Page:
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Twin Ports shipping tonnages enjoy another summer jolt

Led by the Great Lakes iron ore trade, shipping in July kept up steam and enjoyed a month on par with the good seasons that led into the pandemic.

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The 1,000-foot-long laker Indiana Harbor motors through the Duluth Harbor Basin past concert goers during the Bayfront Blues Festival on Friday, Aug. 13, 2021, in Duluth. Clint Austin / Duluth News Tribune
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The Great Lakes shipping campaign enjoyed another month of prosperity in July, staying above the five-year average and soaring above the same month last year by almost 62%.

“It’s been a good first half of the shipping season so far and a vigorous rebound from the COVID challenges of 2020,” said Deb DeLuca, executive director of the Duluth Seaway Port Authority, in a news release last week. “It’s been especially good to see iron ore tonnage jumping back above the five-season average, because it’s a bellwether of positivity for our port and our region as a whole.”

Taconite iron ore shipments on the Great Lakes totaled 5.7 million short tons for the month — including Duluth (1.1 million), Superior (1.4 million), Two Harbors (1.6 million) and Silver Bay (607,650). Last July brought only 3.5 million tons of iron ore movement.

In fact, Superior's total was notable for the way it was 1 million more tons this July than last — up to 1.38 million short tons from 345,472 in pandemic-depressed July 2020.

For the year, Great Lakes iron ore tonnage ended the month at 26.4 million short tons, ahead of 2020’s 20.7 million short tons at the same point, according to figures from the Lake Carriers' Association.

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The 26.4 million short tons for the month also tracked well with past Julys from good years in 2017-19, when U.S. ore carriers moved 27.5 million, 26.6 million and 26.8 million short tons, respectively.

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Gary Meader / gmeader@duluthnews.com

“Each ore ship carries between $7 million and $8 million in ore value, so while they’re moving a key raw material of everyday life, they’re also moving a sizable amount of commerce for our communities and the North American economy,” said DeLuca on the importance of ore to the local economy.

As iron ore tonnage continued to climb , Duluth and Superior combined to top 9.5 million tons to finish July 12.6% above the five-season average for the combined cities, and 31% ahead of the 2020 pace.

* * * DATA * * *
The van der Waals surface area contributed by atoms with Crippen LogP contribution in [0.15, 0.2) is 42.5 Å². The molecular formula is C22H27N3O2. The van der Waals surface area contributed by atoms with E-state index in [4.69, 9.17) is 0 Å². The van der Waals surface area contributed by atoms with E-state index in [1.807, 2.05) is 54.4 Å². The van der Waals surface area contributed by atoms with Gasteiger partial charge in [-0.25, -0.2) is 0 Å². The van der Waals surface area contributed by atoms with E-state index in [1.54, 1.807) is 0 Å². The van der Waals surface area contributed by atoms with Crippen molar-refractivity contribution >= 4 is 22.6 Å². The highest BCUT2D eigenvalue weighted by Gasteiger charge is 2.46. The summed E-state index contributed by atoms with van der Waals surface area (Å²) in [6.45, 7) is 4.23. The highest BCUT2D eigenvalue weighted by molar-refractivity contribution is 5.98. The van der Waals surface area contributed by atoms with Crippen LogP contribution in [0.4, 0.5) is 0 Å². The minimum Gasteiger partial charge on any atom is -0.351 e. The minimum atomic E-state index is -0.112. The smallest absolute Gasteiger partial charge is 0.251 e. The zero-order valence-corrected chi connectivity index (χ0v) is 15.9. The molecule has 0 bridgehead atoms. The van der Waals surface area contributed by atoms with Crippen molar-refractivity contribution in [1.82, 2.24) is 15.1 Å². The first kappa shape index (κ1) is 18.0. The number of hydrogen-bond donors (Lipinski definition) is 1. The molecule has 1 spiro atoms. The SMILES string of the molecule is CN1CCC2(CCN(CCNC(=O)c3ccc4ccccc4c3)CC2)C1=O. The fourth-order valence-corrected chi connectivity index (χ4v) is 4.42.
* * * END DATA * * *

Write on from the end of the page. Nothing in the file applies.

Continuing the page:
All told, the port of Duluth-Superior moved nearly 4.2 million short tons of maritime cargo in July 2021, pushing the port’s season-to-date tonnage total over 15.2 million through July.

It marked Duluth-Superior’s largest July float since 2015, helping nudge total tonnage 6% above the five-season average and 40.5% ahead of last season’s pace.

Coal and petroleum coke moved briskly, topping 1 million tons in July and 3.6 million tons for the season. The total represents a threefold increase over the 2020 pace.

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Other notable bulk cargo highlights included cement and salt deliveries outpacing the five-season average by 59% and 9.5%, respectively.

The Port Authority noted that general cargo deliveries in July included a shipment of heavy-duty mining equipment for iron-mining operations in Northeastern Minnesota.

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Gary Meader / gmeader@duluthnews.com

Port Authority raises its ‘Green’ score

The Duluth Seaway Port Authority and its terminal operations on Rice’s Point earned high marks in the recently released Green Marine 2020 environmental performance report, improving from a 3.8 rating in 2019 to a 4.0 score on Green Marine’s five-point scale.

The overall average for reporting participants was 2.9, a Port Authority news release said last week.

The annual report rates port authority participants in seven categories: air emissions, community impacts, dry bulk handling and storage, environmental leadership, spill prevention, underwater noise, and waste management.

A record 49 North American port authorities participated in the 2020 evaluation process, with the Duluth Seaway Port Authority ranking No. 4 in the United States and No. 1 among U.S. Great Lakes ports.

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“We’re mindful of minimizing environmental impacts and the Green Marine program helps guide those efforts,” said Jeff Stollenwerk, Duluth Seaway Port Authority director of government and environmental affairs. “It provides a tangible scoreboard for environmental stewardship, with benchmarks that become increasingly stringent from year to year. That approach helps inspire participants to exceed regulatory requirements.”

The voluntary Green Marine certification program began in 2007 and includes close to 170 participating ship owners, port authorities, seaway corporations, terminal operators and shipyard managers. Program participants agree to adopt practices and technologies that reduce their environmental footprint. The Duluth Seaway Port Authority has participated since its inception.

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